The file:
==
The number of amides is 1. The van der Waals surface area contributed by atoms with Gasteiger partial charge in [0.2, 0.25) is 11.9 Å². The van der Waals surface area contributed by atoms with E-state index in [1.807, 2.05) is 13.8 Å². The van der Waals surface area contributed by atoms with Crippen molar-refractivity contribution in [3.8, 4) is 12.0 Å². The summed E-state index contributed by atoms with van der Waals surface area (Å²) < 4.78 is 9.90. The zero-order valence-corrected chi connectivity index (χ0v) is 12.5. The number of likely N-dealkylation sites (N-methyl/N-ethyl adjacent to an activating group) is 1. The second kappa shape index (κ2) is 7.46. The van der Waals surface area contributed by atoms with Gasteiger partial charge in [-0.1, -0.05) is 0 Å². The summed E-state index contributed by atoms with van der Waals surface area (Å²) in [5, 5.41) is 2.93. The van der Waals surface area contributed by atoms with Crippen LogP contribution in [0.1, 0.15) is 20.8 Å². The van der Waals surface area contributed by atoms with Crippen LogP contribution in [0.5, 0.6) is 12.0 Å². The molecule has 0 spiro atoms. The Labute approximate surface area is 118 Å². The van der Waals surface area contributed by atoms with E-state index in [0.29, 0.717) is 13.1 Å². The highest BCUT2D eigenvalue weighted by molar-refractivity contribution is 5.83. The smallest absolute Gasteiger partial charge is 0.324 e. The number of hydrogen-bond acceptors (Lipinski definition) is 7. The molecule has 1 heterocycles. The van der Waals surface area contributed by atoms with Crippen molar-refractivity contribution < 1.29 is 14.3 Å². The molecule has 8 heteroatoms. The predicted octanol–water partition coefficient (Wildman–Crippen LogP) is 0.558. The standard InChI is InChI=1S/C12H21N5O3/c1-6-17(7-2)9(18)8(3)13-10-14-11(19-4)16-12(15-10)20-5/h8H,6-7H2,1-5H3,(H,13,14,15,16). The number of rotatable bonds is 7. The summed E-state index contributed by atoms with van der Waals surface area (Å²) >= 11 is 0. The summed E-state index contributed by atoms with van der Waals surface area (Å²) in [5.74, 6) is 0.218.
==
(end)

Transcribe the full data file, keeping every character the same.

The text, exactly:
The number of amides is 1. The van der Waals surface area contributed by atoms with Gasteiger partial charge in [0.2, 0.25) is 11.9 Å². The van der Waals surface area contributed by atoms with E-state index in [1.807, 2.05) is 13.8 Å². The van der Waals surface area contributed by atoms with Crippen molar-refractivity contribution in [3.8, 4) is 12.0 Å². The summed E-state index contributed by atoms with van der Waals surface area (Å²) < 4.78 is 9.90. The zero-order valence-corrected chi connectivity index (χ0v) is 12.5. The number of likely N-dealkylation sites (N-methyl/N-ethyl adjacent to an activating group) is 1. The second kappa shape index (κ2) is 7.46. The van der Waals surface area contributed by atoms with Gasteiger partial charge in [-0.1, -0.05) is 0 Å². The summed E-state index contributed by atoms with van der Waals surface area (Å²) in [5, 5.41) is 2.93. The van der Waals surface area contributed by atoms with Crippen LogP contribution in [0.1, 0.15) is 20.8 Å². The van der Waals surface area contributed by atoms with Crippen LogP contribution in [0.5, 0.6) is 12.0 Å². The molecule has 0 spiro atoms. The Labute approximate surface area is 118 Å². The van der Waals surface area contributed by atoms with E-state index in [0.29, 0.717) is 13.1 Å². The highest BCUT2D eigenvalue weighted by molar-refractivity contribution is 5.83. The smallest absolute Gasteiger partial charge is 0.324 e. The number of hydrogen-bond acceptors (Lipinski definition) is 7. The molecule has 1 heterocycles. The van der Waals surface area contributed by atoms with Crippen molar-refractivity contribution < 1.29 is 14.3 Å². The molecule has 8 heteroatoms. The predicted octanol–water partition coefficient (Wildman–Crippen LogP) is 0.558. The standard InChI is InChI=1S/C12H21N5O3/c1-6-17(7-2)9(18)8(3)13-10-14-11(19-4)16-12(15-10)20-5/h8H,6-7H2,1-5H3,(H,13,14,15,16). The number of rotatable bonds is 7. The summed E-state index contributed by atoms with van der Waals surface area (Å²) >= 11 is 0. The summed E-state index contributed by atoms with van der Waals surface area (Å²) in [5.74, 6) is 0.218.